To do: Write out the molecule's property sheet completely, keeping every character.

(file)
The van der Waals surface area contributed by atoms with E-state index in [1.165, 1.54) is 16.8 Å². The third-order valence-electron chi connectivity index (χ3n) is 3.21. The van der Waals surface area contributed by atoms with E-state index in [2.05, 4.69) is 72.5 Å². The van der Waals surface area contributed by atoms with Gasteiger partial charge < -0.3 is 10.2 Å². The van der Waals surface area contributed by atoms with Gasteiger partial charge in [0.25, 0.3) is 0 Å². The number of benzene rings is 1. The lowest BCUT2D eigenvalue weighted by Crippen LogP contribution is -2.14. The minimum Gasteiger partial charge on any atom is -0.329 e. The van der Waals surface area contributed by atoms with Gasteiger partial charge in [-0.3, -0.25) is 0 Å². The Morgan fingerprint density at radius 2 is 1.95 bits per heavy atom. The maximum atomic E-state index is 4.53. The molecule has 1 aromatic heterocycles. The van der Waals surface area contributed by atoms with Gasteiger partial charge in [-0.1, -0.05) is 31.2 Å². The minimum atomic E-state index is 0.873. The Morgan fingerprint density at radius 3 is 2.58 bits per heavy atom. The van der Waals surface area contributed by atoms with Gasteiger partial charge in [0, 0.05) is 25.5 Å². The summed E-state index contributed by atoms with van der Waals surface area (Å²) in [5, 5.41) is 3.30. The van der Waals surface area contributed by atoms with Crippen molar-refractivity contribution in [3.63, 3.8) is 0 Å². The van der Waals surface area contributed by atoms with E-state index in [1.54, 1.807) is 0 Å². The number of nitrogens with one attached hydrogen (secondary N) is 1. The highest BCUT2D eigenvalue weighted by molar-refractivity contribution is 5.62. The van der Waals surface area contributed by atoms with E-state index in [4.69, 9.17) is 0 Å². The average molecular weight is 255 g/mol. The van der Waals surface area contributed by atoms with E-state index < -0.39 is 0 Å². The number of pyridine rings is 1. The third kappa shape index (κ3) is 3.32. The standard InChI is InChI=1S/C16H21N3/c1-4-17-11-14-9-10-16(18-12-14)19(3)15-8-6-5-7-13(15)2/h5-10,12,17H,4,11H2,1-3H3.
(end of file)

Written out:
The van der Waals surface area contributed by atoms with E-state index in [1.165, 1.54) is 16.8 Å². The third-order valence-electron chi connectivity index (χ3n) is 3.21. The van der Waals surface area contributed by atoms with E-state index in [2.05, 4.69) is 72.5 Å². The van der Waals surface area contributed by atoms with Gasteiger partial charge < -0.3 is 10.2 Å². The van der Waals surface area contributed by atoms with Gasteiger partial charge in [0.25, 0.3) is 0 Å². The number of benzene rings is 1. The lowest BCUT2D eigenvalue weighted by Crippen LogP contribution is -2.14. The minimum Gasteiger partial charge on any atom is -0.329 e. The van der Waals surface area contributed by atoms with Gasteiger partial charge in [-0.3, -0.25) is 0 Å². The Morgan fingerprint density at radius 2 is 1.95 bits per heavy atom. The maximum atomic E-state index is 4.53. The molecule has 1 aromatic heterocycles. The van der Waals surface area contributed by atoms with Gasteiger partial charge in [-0.1, -0.05) is 31.2 Å². The minimum atomic E-state index is 0.873. The Morgan fingerprint density at radius 3 is 2.58 bits per heavy atom. The van der Waals surface area contributed by atoms with Gasteiger partial charge in [0, 0.05) is 25.5 Å². The summed E-state index contributed by atoms with van der Waals surface area (Å²) in [5, 5.41) is 3.30. The van der Waals surface area contributed by atoms with Crippen molar-refractivity contribution in [3.63, 3.8) is 0 Å². The van der Waals surface area contributed by atoms with E-state index in [1.54, 1.807) is 0 Å². The number of nitrogens with one attached hydrogen (secondary N) is 1. The highest BCUT2D eigenvalue weighted by molar-refractivity contribution is 5.62. The van der Waals surface area contributed by atoms with E-state index in [4.69, 9.17) is 0 Å². The average molecular weight is 255 g/mol. The van der Waals surface area contributed by atoms with E-state index < -0.39 is 0 Å². The number of pyridine rings is 1. The third kappa shape index (κ3) is 3.32. The standard InChI is InChI=1S/C16H21N3/c1-4-17-11-14-9-10-16(18-12-14)19(3)15-8-6-5-7-13(15)2/h5-10,12,17H,4,11H2,1-3H3.